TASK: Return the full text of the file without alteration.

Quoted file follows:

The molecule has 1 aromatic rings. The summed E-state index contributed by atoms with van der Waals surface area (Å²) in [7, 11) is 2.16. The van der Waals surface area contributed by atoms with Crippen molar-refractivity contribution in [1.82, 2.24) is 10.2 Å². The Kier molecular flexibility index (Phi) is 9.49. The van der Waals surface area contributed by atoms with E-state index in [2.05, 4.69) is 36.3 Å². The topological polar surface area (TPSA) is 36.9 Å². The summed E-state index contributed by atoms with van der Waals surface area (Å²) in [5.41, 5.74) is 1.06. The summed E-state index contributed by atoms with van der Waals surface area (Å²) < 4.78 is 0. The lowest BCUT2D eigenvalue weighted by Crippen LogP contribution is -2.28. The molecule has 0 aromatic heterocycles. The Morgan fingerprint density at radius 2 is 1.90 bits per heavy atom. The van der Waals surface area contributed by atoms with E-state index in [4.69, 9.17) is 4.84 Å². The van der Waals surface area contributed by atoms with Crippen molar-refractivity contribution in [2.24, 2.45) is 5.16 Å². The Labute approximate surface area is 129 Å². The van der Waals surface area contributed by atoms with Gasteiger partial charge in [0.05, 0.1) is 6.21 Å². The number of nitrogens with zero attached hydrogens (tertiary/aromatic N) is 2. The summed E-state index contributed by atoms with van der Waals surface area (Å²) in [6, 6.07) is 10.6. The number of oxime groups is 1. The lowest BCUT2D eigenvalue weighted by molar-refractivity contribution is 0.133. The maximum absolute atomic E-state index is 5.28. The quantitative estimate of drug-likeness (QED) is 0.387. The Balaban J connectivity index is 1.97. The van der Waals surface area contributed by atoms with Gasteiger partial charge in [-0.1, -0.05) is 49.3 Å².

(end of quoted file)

The molecule has 1 aromatic rings. The summed E-state index contributed by atoms with van der Waals surface area (Å²) in [7, 11) is 2.16. The van der Waals surface area contributed by atoms with Crippen molar-refractivity contribution in [1.82, 2.24) is 10.2 Å². The Kier molecular flexibility index (Phi) is 9.49. The van der Waals surface area contributed by atoms with E-state index in [2.05, 4.69) is 36.3 Å². The topological polar surface area (TPSA) is 36.9 Å². The summed E-state index contributed by atoms with van der Waals surface area (Å²) in [5.41, 5.74) is 1.06. The summed E-state index contributed by atoms with van der Waals surface area (Å²) < 4.78 is 0. The lowest BCUT2D eigenvalue weighted by Crippen LogP contribution is -2.28. The molecule has 0 aromatic heterocycles. The Morgan fingerprint density at radius 2 is 1.90 bits per heavy atom. The van der Waals surface area contributed by atoms with E-state index in [4.69, 9.17) is 4.84 Å². The van der Waals surface area contributed by atoms with Crippen molar-refractivity contribution in [2.24, 2.45) is 5.16 Å². The Labute approximate surface area is 129 Å². The van der Waals surface area contributed by atoms with Gasteiger partial charge in [0.05, 0.1) is 6.21 Å². The number of nitrogens with zero attached hydrogens (tertiary/aromatic N) is 2. The summed E-state index contributed by atoms with van der Waals surface area (Å²) in [6, 6.07) is 10.6. The number of oxime groups is 1. The lowest BCUT2D eigenvalue weighted by molar-refractivity contribution is 0.133. The maximum absolute atomic E-state index is 5.28. The quantitative estimate of drug-likeness (QED) is 0.387. The Balaban J connectivity index is 1.97. The van der Waals surface area contributed by atoms with Gasteiger partial charge in [-0.1, -0.05) is 49.3 Å².